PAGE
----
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Pelini's Seat Got a Little Warmer Last Week

Bo Pelini was here in 2003, and was eyewitness to the soap opera that was Steve Pederson's treatment of Frank Solich. If Nebraska goes 10-2, it's practically impossible to fire Bo Pelini. Steve Pederson proved you could fire a coach for going 9-3.

Greg Bartram-US PRESSWIRE - Presswire

Saturday's 63-38 blowout loss to Ohio State raises far more questions about Bo Pelini than it answered. Except, of course, for the people who have already written him off. Hot seat? Lee Barfknecht of the Omaha World-Herald looked at it this weekend and said "No...but..."

Do I think Bo Pelini is on the hot seat now? No.

Are there warning signs of trouble to come if certain issues aren't resolved? You better believe it, especially when veteran scribes from outside the area who know how a coach's lifespan plays out start asking questions.

The events of last week simply do not line up well for Pelini's future. A lot of people are trying to infer meaning out of Pelini's "win out" comments, thinking it's a statement of desperation. It may be desperation, but it may also be acknowledging an uncertain future realistically.

A CornNation contributor responded with a very insightful point to my post-Ohio State review that illustrated something that simply isn't being discussed:

With T.O.'s retirement, Bo's lost his political cover, and he's not on good terms with Chancellor Perlman. Politically, the knives will be out.

I think Bo knows this, too. There was a little something behind that "we've gotta win out" comment at the post game presser. IMO, he knows he's "on the clock."

Bo Pelini was here in 2003, and was eyewitness to the soap opera that was Steve Pederson's treatment of Frank Solich. He sees the warning signs and is well aware that any new athletic director wants to have "his guys" in place and wants to put "his stamp" on the program. Perlman went outside the program for a hire, and Pelini is going to have to deal with the repercussions of that. Pelini knows the only way to avoid that conversation is to get to Indianapolis and play in the Big Ten championship game. If Nebraska goes 10-2, it's practically impossible to fire Bo Pelini. Steve Pederson proved you could fire a coach for going 9-3. Win 10 games, and Pelini retains the upper hand in any issues with Shawn Eichorst. Lose again, and that edge disappears.

Win out.

It's going to take more than just saying "win out" to make that happen. Sam McKewon of the World-Herald had a bunch of suggestions. It has to start with his defense. He has to find 11 guys to have on the field who can be reliable to not make the mistakes that happened on Saturday night. And he has to put them in positions to do just that. We saw a little bit of that against Arkansas State by moving Eric Martin around on the field. This bye week comes a very good time to sit back and tinker with the system. Pelini is a firm believer in his system and his process, and that might be the right plan long term. It isn't working in the short-term. Playing Stanley Jean-Baptiste last week was a good decision last week; when I was going through the photos of the Ohio State game, you would not believe the number of times he stood out. There's one member of the defense that you build on. Is it time to give a Harvey Jackson more playing time at safety? Maybe Courtney Osborne will be recovered from injury enough to contribute as well.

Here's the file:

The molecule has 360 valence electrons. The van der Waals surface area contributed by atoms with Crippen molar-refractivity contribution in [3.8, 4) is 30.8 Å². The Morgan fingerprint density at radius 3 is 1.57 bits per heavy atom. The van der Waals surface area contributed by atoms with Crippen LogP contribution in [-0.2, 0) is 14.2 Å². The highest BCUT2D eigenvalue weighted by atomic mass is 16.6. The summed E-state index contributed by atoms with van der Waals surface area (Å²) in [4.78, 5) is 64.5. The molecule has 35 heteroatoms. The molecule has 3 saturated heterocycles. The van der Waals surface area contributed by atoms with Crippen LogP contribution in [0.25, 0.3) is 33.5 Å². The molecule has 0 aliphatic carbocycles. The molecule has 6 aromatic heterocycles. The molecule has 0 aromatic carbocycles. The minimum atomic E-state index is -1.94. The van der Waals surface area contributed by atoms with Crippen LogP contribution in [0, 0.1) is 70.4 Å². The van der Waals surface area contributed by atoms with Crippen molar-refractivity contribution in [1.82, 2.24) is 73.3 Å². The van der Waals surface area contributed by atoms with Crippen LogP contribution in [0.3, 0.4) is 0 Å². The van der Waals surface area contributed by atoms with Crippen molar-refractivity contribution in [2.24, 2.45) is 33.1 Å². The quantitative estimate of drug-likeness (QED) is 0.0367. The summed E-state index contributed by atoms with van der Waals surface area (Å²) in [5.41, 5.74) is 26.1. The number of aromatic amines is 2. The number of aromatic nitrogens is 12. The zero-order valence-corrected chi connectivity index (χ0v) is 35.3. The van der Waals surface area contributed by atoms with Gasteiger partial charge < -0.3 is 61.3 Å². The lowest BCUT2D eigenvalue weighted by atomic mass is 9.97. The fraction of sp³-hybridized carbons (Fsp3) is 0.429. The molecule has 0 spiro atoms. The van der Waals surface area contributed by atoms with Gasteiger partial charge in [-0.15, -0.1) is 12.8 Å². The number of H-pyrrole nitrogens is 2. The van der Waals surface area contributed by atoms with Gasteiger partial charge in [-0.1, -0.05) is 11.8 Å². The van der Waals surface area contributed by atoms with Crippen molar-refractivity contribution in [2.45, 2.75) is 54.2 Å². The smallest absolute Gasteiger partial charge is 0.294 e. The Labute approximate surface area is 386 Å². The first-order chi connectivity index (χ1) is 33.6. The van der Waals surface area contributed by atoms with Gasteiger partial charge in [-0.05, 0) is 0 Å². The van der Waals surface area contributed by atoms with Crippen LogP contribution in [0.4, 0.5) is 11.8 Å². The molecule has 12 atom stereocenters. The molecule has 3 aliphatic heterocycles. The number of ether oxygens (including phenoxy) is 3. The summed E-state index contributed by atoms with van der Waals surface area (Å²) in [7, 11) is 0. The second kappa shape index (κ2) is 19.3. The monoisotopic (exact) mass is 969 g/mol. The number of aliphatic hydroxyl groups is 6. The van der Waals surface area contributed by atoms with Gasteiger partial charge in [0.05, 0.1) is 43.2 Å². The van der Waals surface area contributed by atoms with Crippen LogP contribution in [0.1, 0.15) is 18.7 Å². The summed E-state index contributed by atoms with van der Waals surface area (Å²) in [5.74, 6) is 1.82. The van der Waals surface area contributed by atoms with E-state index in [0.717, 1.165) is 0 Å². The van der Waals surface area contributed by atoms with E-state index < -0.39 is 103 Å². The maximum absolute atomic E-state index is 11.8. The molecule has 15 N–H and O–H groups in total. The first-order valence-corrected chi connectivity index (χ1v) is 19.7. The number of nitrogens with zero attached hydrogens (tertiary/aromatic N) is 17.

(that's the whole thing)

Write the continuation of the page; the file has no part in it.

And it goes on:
Up front, maybe it's time for a youth movement. More snaps for David Santos, perhaps? How about Avery Moss? Who knows, maybe a crash course could have Todd Peat ready to fight through traffic better. Start this week with a clean slate with no preconceived notions of who should and shouldn't be playing. And mold a defensive strategy around those best players.

On offense, two things stand out that need to be fixed: offensive line blocking and ball security by Taylor Martinez. You can't bench Martinez; there simply isn't an acceptable plan B there short of burning Tommy Armstrong's redshirt. And that can't be an option either. So you've got to work with him on holding the ball in the pocket... And on the offensive line, change the passing game so that Martinez isn't getting blindsided like he's been. More three step drops, more quick passes. Rollouts. And most importantly, less passing. If Rex Burkhead is ready to go for Northwestern, there's no need to wing the ball as much as Tim Beck has seemed inclined to. Get Jamal Turner and Kenny Bell involved on reverses. Utilize Turner as a Wildcat quarterback to loosen things up. And pound away with Burkhead and Ameer Abdullah.

Nebraska didn't play well against Ohio State, but there are six winnable games in front of the Huskers. There aren't any mulligans available for this team. Michigan has to come to Lincoln and Michigan State's offense is still one of the biggest infernos in a dumpster fire of a conference. Winning out is not beyond the realm of possibility, as long as Saturday night represents the low point of the season.

Should there be a sense of urgency? There has to be.